Without Ads, Your Favorite Websites Are Just Blank Pages

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For two hours a few weeks ago, major news websites were devoid of advertisements after a software glitch brought down Google’s DoubleClick ad server. Twitter celebrated under #dfpocalypse, and Quartz writer Leo Mirani declared, “This is what the web looks like without ads”. He took screenshots of The Atlantic, The Economist, Forbes, Fortune and The Telegraph during and after the outage. A few banner and video placements disappeared from each site.

I think Mirani’s screenshots are inaccurate. The web without ads would be a blank page.

Yes, a blank page. There is no content because the publisher can’t afford staff members. The ‘improved’ user experience and faster load times are irrelevant now that there’s nothing to improve or load.

The #dfpocalypse Twitter celebration was a reminder that double standards exist in advertising. We take it for granted that ads run on TV and radio. People expect to see ads on billboards and taxis. But on the Internet, ads are treated like a pariah.

When a big advertiser throws a free concert in the park, no one thinks, “Gosh, they’re ruining my user experience with their banners and signs! And how dare they let other brands give us free drink and food samples!” People know that the concert is funded by advertising – the stage is lined with corporate logos – but they don’t lament the user experience because they receive entertainment (i.e. content) in exchange.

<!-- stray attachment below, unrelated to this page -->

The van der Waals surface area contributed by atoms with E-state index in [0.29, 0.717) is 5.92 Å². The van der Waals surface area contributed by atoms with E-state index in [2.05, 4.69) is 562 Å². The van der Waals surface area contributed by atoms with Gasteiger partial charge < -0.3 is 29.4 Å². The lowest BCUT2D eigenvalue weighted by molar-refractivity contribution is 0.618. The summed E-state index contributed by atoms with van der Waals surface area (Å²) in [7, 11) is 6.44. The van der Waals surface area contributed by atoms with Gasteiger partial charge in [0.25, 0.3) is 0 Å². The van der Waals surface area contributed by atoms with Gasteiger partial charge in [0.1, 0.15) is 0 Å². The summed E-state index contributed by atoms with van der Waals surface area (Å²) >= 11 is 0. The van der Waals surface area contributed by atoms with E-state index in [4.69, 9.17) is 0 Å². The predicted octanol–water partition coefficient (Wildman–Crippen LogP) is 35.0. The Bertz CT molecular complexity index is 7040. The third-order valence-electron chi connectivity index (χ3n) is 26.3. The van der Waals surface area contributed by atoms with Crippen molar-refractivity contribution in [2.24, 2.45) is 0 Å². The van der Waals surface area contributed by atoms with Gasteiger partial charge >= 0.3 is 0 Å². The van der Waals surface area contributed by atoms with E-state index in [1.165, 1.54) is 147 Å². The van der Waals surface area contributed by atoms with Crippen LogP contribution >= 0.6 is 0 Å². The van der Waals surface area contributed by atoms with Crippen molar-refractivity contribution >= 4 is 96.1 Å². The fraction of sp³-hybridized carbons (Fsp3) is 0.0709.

Why is web content treated differently? Why are online advertisers considered nuisances rather supporters of the content?

A thriving advertising economy fuels our news media. Even when newspaper and magazine publishers used to charge a subscription fee, they lost money on print and distribution. They have always needed advertising revenue to capture breaking news, support investigative reporting and deliver the paper to your door.

Without advertising, we can’t sustain an independent press and healthy democracy. Paywalls wouldn’t rid the Internet of ads. Although The New York Times and Hulu Plus charge for subscriptions, they still serve ads. They have to.

While ads might increase load times and occupy some screen space, they are funding the information we need and the content we enjoy. Ads increase the quality of the Internet.

Without online advertising, our favorite news sites would become blank pages – digital ruins of a once bustling media economy.

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